10 misconceptions about restricted party compliance and screening
With the Biden administration barely more than halfway through her first year in office, she has already made it clear to the corporate world the importance of complying with the rules for screening denied parties. It is one of the main cornerstones of the policy which also includes tackling the pandemic, sorting out critical supply chain shortages and putting the economy on the path to recovery.
Recent developments include new export sanctions and controls against China, Russia and Myanmar, updated guidelines on restrictions on end-users of military / military intelligence, and a stronger focus on ensuring that companies do not do business with organizations that are partially or fully controlled by denied parties.
It all has to do with the fact that e-commerce is booming, thanks to the coronavirus disease (COVID-19), which has been the catalyst for unprecedented growth in e-commerce as people around the world have become more comfortable to shop online. As a result of all of these factors, the chances of businesses unintentionally violating compliance regulations have grown exponentially higher.
Export compliance violations that have made headlines in recent months have included a large enterprise resource planning (ERP) firm and an online money transfer service. Fines of several million dollars have been imposed in these cases. There is the additional, but not disclosed, funding to address reputational damage. It could have been worse, however, as the penalties could also have included revocation of export privileges and criminal charges with possible jail time.
The solution to mitigate these types of risks? Businesses must continually monitor their trade chain partners and every financial transaction to eliminate unwanted parties. And, they must ensure that goods, technologies and services are not destined for a sanctioned or embargoed country. Screening must therefore be an integral part of the governance, risk management and compliance strategy of each organization.
Who needs to screen?
The simple answer is that all businesses should look for the denied parties (also known as restricted, excluded, and blocked entities). Even companies that do not export should check because these so-called “bad actors” can operate nationally.
A common misconception, however, is that only a select group of sensitive or high-risk industries should be considered (e.g. aerospace, defense, telecommunications, IT, energy, research, financial institutions). While it is true that they hold the bar high when it comes to complying with US and international export, trade and financial laws, it is just as true as ordinary businesses in all industries. too have an obligation to comply with compliance requirements.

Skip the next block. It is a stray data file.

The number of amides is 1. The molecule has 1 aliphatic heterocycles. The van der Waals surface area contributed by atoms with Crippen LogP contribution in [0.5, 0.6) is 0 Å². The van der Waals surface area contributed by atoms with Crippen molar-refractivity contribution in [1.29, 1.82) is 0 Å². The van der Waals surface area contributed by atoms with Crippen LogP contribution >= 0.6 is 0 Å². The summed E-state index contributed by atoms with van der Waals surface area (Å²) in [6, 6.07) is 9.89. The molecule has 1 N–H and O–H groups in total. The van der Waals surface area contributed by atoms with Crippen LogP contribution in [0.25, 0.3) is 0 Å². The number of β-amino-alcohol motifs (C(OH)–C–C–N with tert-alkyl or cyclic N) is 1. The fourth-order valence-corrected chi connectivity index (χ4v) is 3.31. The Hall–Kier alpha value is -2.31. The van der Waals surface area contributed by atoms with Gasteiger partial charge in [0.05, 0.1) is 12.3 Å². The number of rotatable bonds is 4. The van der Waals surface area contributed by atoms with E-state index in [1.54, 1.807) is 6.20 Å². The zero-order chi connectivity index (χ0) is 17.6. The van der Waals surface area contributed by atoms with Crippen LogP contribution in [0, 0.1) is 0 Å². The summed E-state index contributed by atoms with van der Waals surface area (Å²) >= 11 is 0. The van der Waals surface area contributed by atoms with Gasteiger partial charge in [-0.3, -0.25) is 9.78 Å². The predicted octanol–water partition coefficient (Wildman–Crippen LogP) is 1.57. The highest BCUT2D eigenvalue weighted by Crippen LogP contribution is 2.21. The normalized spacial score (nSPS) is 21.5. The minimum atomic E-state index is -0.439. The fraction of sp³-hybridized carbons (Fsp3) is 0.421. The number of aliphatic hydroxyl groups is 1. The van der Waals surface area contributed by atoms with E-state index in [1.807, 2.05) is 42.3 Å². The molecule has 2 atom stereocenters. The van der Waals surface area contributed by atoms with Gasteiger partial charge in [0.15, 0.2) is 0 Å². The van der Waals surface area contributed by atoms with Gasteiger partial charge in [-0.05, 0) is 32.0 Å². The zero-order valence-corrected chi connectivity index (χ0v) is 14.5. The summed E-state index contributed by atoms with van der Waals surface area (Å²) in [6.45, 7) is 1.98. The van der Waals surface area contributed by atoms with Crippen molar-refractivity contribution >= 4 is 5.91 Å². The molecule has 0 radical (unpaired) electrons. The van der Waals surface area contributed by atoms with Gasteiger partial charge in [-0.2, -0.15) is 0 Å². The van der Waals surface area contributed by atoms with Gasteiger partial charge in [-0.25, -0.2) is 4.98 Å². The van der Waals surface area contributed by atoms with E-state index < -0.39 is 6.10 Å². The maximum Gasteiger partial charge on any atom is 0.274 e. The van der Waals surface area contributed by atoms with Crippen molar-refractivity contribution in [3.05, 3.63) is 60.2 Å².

Unfortunately, for many types of businesses, the mistaken belief persists that compliance and denied party screening does not apply. By raising awareness among businesses of the following misconceptions about compliance and narrow party screening, organizations can take a proactive and vigilant approach to mitigate risk and avoid costly penalties.
Screening myths from denied parties
1. The filtering does not apply to our company, our industry or our country.
When producers can be penalized for breaking compliance laws, it should send a clear signal that the rules apply to all businesses, not just industries sensitive to homeland security. The regulations cover businesses both inside and outside the United States that engage with the United States in any capacity, as well as all monetary transactions processed through U.S. banks and financial institutions. With the Biden administration’s stronger stance on international trade compliance, companies would do well to keep pace with new regulatory requirements in their risk management processes.
2. We don’t need to filter because we are providing services, not products.
If the money changes hands, the parties to the transaction must be screened because only one disapproved party in the mix can win an FBI visit. Imagine using the following defense argument: “I didn’t sell them a physical product; I just sold these people a vacation package. According to the regulations, it would not fly, which means that service industries such as tourism and hospitality, transport and logistics, accounting and finance, legal and many more are certainly not on the hook. .
3. We rely on a third party (eg a freight forwarder) to perform the check for us.